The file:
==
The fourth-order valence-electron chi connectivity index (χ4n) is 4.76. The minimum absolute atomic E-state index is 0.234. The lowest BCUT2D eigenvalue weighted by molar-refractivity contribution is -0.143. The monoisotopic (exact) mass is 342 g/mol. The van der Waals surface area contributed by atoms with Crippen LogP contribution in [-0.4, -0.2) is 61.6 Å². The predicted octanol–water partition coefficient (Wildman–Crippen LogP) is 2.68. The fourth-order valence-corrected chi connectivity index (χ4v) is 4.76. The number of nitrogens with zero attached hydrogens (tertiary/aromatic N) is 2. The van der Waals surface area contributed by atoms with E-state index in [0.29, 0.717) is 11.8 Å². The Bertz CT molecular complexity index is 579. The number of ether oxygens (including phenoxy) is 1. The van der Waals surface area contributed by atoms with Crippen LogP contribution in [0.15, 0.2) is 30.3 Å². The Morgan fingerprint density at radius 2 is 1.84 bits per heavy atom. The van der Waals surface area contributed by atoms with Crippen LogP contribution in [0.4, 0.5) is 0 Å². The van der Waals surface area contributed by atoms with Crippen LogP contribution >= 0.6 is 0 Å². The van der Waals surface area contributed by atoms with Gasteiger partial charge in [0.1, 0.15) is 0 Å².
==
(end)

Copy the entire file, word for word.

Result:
The fourth-order valence-electron chi connectivity index (χ4n) is 4.76. The minimum absolute atomic E-state index is 0.234. The lowest BCUT2D eigenvalue weighted by molar-refractivity contribution is -0.143. The monoisotopic (exact) mass is 342 g/mol. The van der Waals surface area contributed by atoms with Crippen LogP contribution in [-0.4, -0.2) is 61.6 Å². The predicted octanol–water partition coefficient (Wildman–Crippen LogP) is 2.68. The fourth-order valence-corrected chi connectivity index (χ4v) is 4.76. The number of nitrogens with zero attached hydrogens (tertiary/aromatic N) is 2. The van der Waals surface area contributed by atoms with E-state index in [0.29, 0.717) is 11.8 Å². The Bertz CT molecular complexity index is 579. The number of ether oxygens (including phenoxy) is 1. The van der Waals surface area contributed by atoms with Crippen LogP contribution in [0.15, 0.2) is 30.3 Å². The Morgan fingerprint density at radius 2 is 1.84 bits per heavy atom. The van der Waals surface area contributed by atoms with Crippen LogP contribution in [0.4, 0.5) is 0 Å². The van der Waals surface area contributed by atoms with Crippen LogP contribution >= 0.6 is 0 Å². The van der Waals surface area contributed by atoms with Gasteiger partial charge in [0.1, 0.15) is 0 Å².